the way we raised our children, in semi-isolation from the culture at large,
through homeschooling and the absence of television,
may have actually gave...
Allowed him to manifest what he really wanted to be, you know.
If we had put him in school, and he had been ridiculed
all the way up through eighth grade for being "kinda not like a girl,"
you know, that might have rigidified him in such a way,
if it didn't put him in juvenile detention...
'cause that's the way he would respond to things...
Might have rigidified him to the point where he couldn't make a change like this.
I mean, actually, that's part of the functions of schools, to make people fit in. Um...
At least, that's my opinion of schools.
Ah, that's black-and-white. That isn't psychological.
She was born that way. She didn't have a choice. She had no choice.
She didn't learn that. And that I know from all my study here.
People used to think, like, being gay was psychological. No, you're born with it.
She had no choice whatsoever. So, that's... You don't have to study it.
There's no psychological reason, Christian. [speaks French]
There's no such thing. Um...
It was in her body from the beginning, or in her mind, or wherever it was.
Right from the beginning. I mean, a doctor told me that.
He said, "There's a change in utero, there's phases you go through,
and one of 'em didn't do just quite right.
It did something different. And there's no choice."
So why... what's to study? Nothing. It is.
I know you guys in France think you can figure everything out. Mm-mmm.
I need to figure out how this... How does it go?
[laughs] I know. Is it like...
There. A shirt or a vest?
Like a vest. Your pink warrior vest.
You know. Like a shirt-vest.
Mmm. Yeah. It's a good look.
It's nice.
That looks like an interesting instrument. Yeah.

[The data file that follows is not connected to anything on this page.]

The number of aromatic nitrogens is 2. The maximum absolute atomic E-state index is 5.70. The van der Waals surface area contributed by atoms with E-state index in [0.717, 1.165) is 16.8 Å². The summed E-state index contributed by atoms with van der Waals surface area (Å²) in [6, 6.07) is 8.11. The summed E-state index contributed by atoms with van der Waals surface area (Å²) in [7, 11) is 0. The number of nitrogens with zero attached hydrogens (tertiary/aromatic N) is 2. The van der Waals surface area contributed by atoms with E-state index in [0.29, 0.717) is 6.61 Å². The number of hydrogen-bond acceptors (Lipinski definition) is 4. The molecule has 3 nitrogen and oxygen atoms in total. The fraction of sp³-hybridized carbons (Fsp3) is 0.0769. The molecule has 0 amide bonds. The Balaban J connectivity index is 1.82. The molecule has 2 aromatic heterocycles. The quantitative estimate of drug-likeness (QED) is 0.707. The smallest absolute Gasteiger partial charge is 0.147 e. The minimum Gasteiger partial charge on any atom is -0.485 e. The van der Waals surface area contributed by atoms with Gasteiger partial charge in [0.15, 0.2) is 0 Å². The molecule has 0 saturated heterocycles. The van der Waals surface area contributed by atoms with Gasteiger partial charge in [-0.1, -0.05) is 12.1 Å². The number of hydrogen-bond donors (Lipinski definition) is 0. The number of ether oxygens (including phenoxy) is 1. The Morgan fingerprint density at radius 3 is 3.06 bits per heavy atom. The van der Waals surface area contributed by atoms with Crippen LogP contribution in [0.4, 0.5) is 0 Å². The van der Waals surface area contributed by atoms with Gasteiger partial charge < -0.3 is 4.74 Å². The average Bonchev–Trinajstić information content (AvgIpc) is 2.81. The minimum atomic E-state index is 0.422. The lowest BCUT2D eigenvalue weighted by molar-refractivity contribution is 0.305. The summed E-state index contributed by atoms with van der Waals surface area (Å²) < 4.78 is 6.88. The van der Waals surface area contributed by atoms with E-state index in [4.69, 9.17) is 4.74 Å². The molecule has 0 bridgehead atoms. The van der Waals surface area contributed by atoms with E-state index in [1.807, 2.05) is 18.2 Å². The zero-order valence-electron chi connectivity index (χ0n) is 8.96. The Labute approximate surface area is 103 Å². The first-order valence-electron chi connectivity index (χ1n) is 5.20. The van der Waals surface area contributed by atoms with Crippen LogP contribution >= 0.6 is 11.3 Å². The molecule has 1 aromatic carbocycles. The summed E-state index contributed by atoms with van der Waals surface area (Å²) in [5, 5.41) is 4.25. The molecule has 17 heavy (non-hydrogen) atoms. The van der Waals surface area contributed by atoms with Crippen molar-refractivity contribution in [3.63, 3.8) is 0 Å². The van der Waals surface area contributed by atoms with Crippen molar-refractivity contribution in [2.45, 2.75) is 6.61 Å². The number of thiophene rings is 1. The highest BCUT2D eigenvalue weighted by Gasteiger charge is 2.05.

If you look closely at it. Yeah. Mm.
[knocking] Ready?
I am. Hi, how are you?
Good, how are you? Yeah? Good. Good to see you again.
Hi. You must be Sara. I'm Sara.
I'm Mary Frances Haerr. Nice to meet you. Nice to meet you, Dr. Haerr.
Yeah, nice of you to come.
So how are you doing? Good, how 'bout you?
Good, thanks, yeah. Thank you.
So no new concerns or complaints for me?
Have you had any new medical problems in the last year
that you've been treated for, hospitalized for?
Any... I'm pretty healthy.
[laughs] Okay.
No new surgeries? No.
And no broken bones? No.
Okay, and any new drug allergies?
Not that I'm aware of. I'm sure eventually.
Yeah, yeah. Yeah. [Sara] That's all and that's it.
Yeah, that's all. Okay.
And any, um...
I have to say, Jacob, I've known long enough...
The next time you come, you don't have to wear that pink vest.
[all laughing]
It does look a little ridiculous on you.
[Sara laughs] Yeah, you know.
And now, in your family history,
um, anything new in your parents, siblings?
I don't think so. I think Mom's last mammogram came back clean finally.
[Haerr] Okay. Yeah, nothing's new. Yeah.
Okay, so no new...? It's still, still doing.
Okay, great. Um...
And you're still taking testosterone? Yeah.
And what dose are you on right now?
200 milligrams every two weeks. Okay.
She's the one that actually gives me the injection. 'Cause I can't do it.
Okay, great. Five years. I still can't do it.
Okay, okay. No, that's great.
And, okay, and you said no bleeding with that?
'Cause that's one of things you always... always report to me, just...
-No, no. Since my first shot, I've never had any problems. -Okay, great.
Good, so, I'm gonna have you lie back, and let me pull the stirrups out for you.